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Washington Supreme Court: Defendant Detained for Search at Border Was ‘In Custody’ for Miranda Purposes

The Supreme Court of Washington determined that Alejandro Escalante was “in custody” and entitled to the warnings enunciated in Miranda v. Arizona, 384 U.S. 436 (1966), when he was detained for a search at the U.S.-Canada border.

Escalante and three friends were returning from a music festival. Border patrol agents were searching all vehicles coming from the festival. Escalante and his friends were directed to a secondary inspection area. Agents took their documents. The men were told to leave their belongings in the van and wait in a secondary “lobby.” The lobby was an 11-by-14-foot secured room that was not accessible to the public. The door was locked and controlled by an agent sitting behind a glass partition. Those detained in the lobby could neither use the bathroom nor access water without first obtaining permission and submitting to a pat-down search.

Agents patted down all four men, finding narcotics on two of them but none on Escalante. The two men with narcotics were moved to detention cells while Escalante and the fourth man continued to be held in the lobby. All of the men were held for five hours while agents searched the van. During this time, the agent behind the glass partition watched Escalante and kept his documents. No other travelers were in the lobby. The search uncovered drug paraphernalia and personal items containing drugs, including a backpack with small amounts of heroin and lysergic acid diethylamide (“LSD”). Without giving Miranda warnings, agents confronted Escalante with each item and asked if he owned it. Escalante admitted he owned the backpack. Local law enforcement officers then arrested Escalante and finally gave him Miranda warnings.

Escalante was tried in state court on charges of possessing heroin and LSD. He moved to suppress his statement that he owned the backpack because it was obtained by interrogation while he was in custody without Miranda warnings. The trial court denied the motion, the statement was admitted, and Escalante was convicted. The Court of Appeals affirmed, and the Washington Supreme Court granted further review.

The Court observed “[t]he Fifth Amendment guarantees that individuals will not be compelled by the government to incriminate themselves.” The Fifth Amendment protects an individual’s right to remain silent “unless he chooses to speak in the unfettered exercise of his own will.” Miranda. But interrogations while a suspect is in custody undermine the suspect’s will to remain silent due to the coercive effect of an isolated, police-dominated atmosphere where there is potential for brutality and psychological ploys designed to secure confessions. Id.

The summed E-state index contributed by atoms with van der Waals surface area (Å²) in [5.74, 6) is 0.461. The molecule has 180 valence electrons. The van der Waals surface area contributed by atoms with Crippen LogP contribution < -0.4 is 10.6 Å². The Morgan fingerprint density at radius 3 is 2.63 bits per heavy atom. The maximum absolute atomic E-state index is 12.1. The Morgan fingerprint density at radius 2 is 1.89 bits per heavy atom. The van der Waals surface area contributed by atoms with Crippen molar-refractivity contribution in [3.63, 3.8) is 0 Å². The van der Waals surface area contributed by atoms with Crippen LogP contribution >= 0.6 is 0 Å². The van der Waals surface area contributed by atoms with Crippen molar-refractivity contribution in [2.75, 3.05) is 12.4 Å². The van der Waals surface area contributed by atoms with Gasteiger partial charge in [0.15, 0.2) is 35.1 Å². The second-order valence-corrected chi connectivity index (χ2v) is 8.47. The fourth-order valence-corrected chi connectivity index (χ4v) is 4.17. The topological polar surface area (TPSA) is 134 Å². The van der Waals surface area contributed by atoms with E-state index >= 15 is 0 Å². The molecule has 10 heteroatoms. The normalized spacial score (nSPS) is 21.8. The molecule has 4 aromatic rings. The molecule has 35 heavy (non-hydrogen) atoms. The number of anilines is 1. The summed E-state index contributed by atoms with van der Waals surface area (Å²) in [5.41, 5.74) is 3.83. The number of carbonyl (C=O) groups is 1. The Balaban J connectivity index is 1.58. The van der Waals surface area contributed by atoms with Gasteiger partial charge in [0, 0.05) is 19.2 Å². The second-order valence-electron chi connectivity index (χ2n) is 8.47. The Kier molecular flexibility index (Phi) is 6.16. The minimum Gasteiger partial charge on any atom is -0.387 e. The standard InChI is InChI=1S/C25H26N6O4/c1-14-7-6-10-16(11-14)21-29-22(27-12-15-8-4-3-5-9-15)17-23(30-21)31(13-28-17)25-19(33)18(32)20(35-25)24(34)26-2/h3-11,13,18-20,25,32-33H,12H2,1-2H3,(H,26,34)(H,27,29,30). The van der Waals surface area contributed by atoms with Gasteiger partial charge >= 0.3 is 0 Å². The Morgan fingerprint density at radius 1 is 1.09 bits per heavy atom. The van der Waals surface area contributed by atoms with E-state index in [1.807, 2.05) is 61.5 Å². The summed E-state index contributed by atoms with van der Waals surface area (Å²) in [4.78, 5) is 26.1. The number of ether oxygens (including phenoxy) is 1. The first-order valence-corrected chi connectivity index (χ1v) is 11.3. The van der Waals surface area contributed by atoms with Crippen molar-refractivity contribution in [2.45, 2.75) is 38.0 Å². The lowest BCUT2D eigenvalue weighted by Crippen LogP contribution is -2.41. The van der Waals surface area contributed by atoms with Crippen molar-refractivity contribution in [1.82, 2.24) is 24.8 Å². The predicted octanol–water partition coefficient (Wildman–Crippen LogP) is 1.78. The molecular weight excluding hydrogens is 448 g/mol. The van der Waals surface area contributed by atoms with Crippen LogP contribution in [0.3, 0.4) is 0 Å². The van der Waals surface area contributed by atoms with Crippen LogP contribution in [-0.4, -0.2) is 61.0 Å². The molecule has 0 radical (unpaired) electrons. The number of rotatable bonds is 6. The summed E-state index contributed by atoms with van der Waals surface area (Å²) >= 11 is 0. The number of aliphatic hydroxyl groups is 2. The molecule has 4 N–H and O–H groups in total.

Even absent explicit coercion, when a suspect’s freedom of action is significantly curtailed, an individual may feel compelled to speak. Id. To ensure that an individual has freely chosen to speak to police during a custodial interrogation, Miranda requires police to inform a suspect of the right to remain silent and of the right to an attorney and to warn a suspect that any statement made will be used against them. Id. If these Miranda warnings are not given, any statement made by the suspect cannot be used as evidence against the suspect. Id. To be “in custody” does not require formal arrest but requires circumstances where a suspect’s freedom of action is curtailed to a “degree associated with formal arrest.” Berkemer v. McCarty, 468 U.S. 420 (1984).

Because border searches are usually very brief, generally the individual is not deemed to be in custody for Miranda purposes, but courts must examine the facts and circumstances of each incident to make that determination. United States v. FNU LNU, 653 F.3d 144 (2d Cir. 2011). Relevant circumstances include the nature of the surroundings, the extent of police control over the surroundings, the degree of physical restraint placed on the suspect, and the duration and character of the questioning. United States v. Butler, 249 F.3d 1094 (9th Cir. 2001).

The Court determined that Escalante was in custody because: (1) he was held in a lobby dominated by law enforcement and not open to the public; (2) the agents controlled all movement in and out of the lobby; (3) Escalante was subjected to a pat-search and had to obtain permission to use the bathroom or access water; (4) agents took his documents and did not return them; (5) drugs were discovered on two of his companions, which heightened the suspicion on him; and (6) the detention lasted more than five hours. The Court concluded that a reasonable person in these circumstances would have felt their “freedom of action [was] curtailed to a degree associated with formal arrest.” Thus, the Court held that Escalante’s unwarned statements should have been suppressed.

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Related legal case

State v. Escalante



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